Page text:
The Kota Formation of Pranhita-Godavari Valley in peninsular India has been divided into two members–the Lower Member represented by sandstones and clays and the Upper Member characterised by a limestone zone followed by clays, mudstones, siltstones, and sandstones (Rudra 1982). The Lower Member yielded dinosaurs: Barapasaurus tagorei Jain et al. 1975, Kotasaurus yamanapalliensis Yadagiri 1988; mammals: Kotatherium haldanei Datta 1981, Indotherium pranhitai Yadagiri 1984 (=Indozostrodon simpsoni Datta and Das 2001), and wood fragments. A wide range of fossils have been reported from the limestones and intercalated mudstones and clays, and sandstones of the Upper Member. The faunal list from the Upper Member is represented by semionotid fishes: Lepidotes deccanensis Sykes 1851, Tetragonolepis oldhami Egerton 1878, Paradapedium egertoni Jain 1973; pholidophorid fishes: Pholidophorus kingi Yadagiri and Prasad 1977, P. indicus Yadagiri and Prasad 1977; a coelacanth fish: Indocoelacanthus robustus Jain 1974a; freshwater hybodont sharks: Lissodus indicus (Yadagiri 1986) Prasad et al. 2004,?Polyacrodus sp.(Prasad et al. 2004); anurans of uncertain affinity; a cryptodire turtle: Indochelys spatulata Datta et al. 2000; ?teleosaurid crocodiles (Owen 1852, Nath et al. 2002); undetermined teeth of ornithischian and theropod dinosaurs; sphenodontids: Rebbanasaurus jaini Evans et al. 2001, Godavarisaurus lateefi Evans et al. 2001; an iguanian lizard: Bharatagama rebbanensis Evans et al. 2002; pterosaurs: Campylognathoides indicus Jain 1974b, Rhamphorhynchus sp. (Rao and Shah 1963); and mammals: Trishulotherium kotaensis Yadagiri 1984, Nakunodon paikasiensis Yadagiri 1985, Paikasigudodon yadagirii (Prasad and Manhas 1997) and Dyskritodon indicus Prasad and Manhas 2002. In addition, ostracods (Govindan 1975, Misra and Satsangi 1979), estheriids (Tasch et al. 1973), insects (Rao and Shah 1959), charophytes (Feist et al. 1991, Bhattacharya et al. 1994), stromatolites and wood fragments (Gururaja and Yadagiri 1987, Rudra and Maulik 1987), have been documented from the Upper Member of the Kota Formation. Based on semionotid (Jain 1973) and pholodiphorid fishes (Yadagiri and Prasad 1977) an Early Jurassic (Liassic) age has been assigned to the Kota Formation. In contrast, the ostracod fauna favors a Middle Jurassic age (Govindan 1975). Finally,
the latest palynological data indicated a late Middle Jurassic to Early Cretaceous age for this formation (Vijaya and Prasad 2001).
Mammals from the Kota Formation have previously been referred to the "symmetrodontan" families Kuehneotheriidae (Kotatherium haldanei Datta 1981), incertae sedis (Trishulotherium kotaensis Yadagiri 1984) and Amphidontidae (Nakunodon paikasiensis Yadagiri 1985), and to the morganucodontan family Morganucodontidae (Indotherium pranhitai Yadagiri 1984). Indozostrodon simpsoni, referred to Megazostrodontidae (Datta and Das 2001), was synonymized with Indotherium pranhitai (Prasad et al. 2006). Kotatherium yadagirii Prasad and Manhas, 1997, originally described as a "symmetrodontan," was later redesignated as Paikasigudodon yadagirii and transferred to Megazostrodontidae (Prasad and Manhas 2002). However, Kielan-Jaworowska et al. (2004) tentatively placed Paikasigudodon in the eutriconodontan family Amphilestidae. In addition to these mammals, a new ?eutriconodontan tooth (Dyskritodon indicus Prasad and Manhas 2002) with affinities to the North African genus Dyskritodon, one fragmentary left lower molar exhibiting some amphilestid features (Prasad and Manhas 2002) and two upper premolars possibly related to dryolestids (Prasad et al. 2006) have been described from the Kota Formation.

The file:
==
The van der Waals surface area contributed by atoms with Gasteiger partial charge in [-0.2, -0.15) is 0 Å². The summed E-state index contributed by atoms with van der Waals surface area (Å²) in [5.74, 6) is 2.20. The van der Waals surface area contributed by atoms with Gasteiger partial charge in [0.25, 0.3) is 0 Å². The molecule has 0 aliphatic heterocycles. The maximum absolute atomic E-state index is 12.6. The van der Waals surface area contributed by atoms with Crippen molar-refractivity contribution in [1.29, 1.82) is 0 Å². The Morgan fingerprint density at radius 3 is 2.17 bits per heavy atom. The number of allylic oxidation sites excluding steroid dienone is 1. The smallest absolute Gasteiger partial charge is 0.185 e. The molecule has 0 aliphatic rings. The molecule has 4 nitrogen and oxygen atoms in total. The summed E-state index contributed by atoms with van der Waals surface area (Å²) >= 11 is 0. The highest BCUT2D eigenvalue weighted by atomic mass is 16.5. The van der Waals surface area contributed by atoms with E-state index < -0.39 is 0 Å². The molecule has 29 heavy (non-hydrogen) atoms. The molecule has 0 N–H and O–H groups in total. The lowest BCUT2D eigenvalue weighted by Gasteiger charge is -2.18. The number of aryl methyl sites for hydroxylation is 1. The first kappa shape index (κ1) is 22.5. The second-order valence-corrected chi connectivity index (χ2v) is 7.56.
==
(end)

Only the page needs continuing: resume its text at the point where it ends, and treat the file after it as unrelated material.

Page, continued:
An upper premolar described in this paper is derived from a section of the Kota Formation (Upper Member) exposed along a stream cutting 150 m west of the village Paikasigudem in Adilabad District, Andhra Pradesh (state), a site that has previously yielded Trishulotherium, Nakunodon, Indotherium, and Paikasigudodon (Figure 1). This tooth along with a right lower molar has been briefly described in a short communication (Prasad and Manhas 2001). Unfortunately, the lower molar was lost during the preparation for scanning electron microscopic study. The microvertebrate fauna from this site also includes disarticulated remains of Lepidotes and other semionotid fishes, a few teeth of elasmobranchs (Lissodus indicus, ?Polyacrodus; Prasad et al. 2004), anurans of uncertain affinity, two new sphenodontid taxa (Rebbanosaurus jaini Evans et al. 2001; Godavarisaurus lateefi Evans et al. 2001), one iguanian lizard (Bharatagama rebbanensis Evans et al. 2002), isolated teeth of crocodiles, ornithischian, and theropod dinosaurs.
Cusp nomenclature used in this paper is that of Butler (1997). Measurements were taken with a micrometer attached to Censico STB III A stereoscopic microscope.
VPL/JU/KM - Vertebrate Palaeontology Laboratory, University of Jammu, Kota Mammals, India; USNM – National Museum of Natural History, Washington, D.C, USA; MNHN – Muséum national d'Histoire naturelle, Paris, France; BMNH J – Natural History Museum, London, United Kingdom; VJ – Museum of Serviços Geológicos de Portugal, Lisbon, Portugal.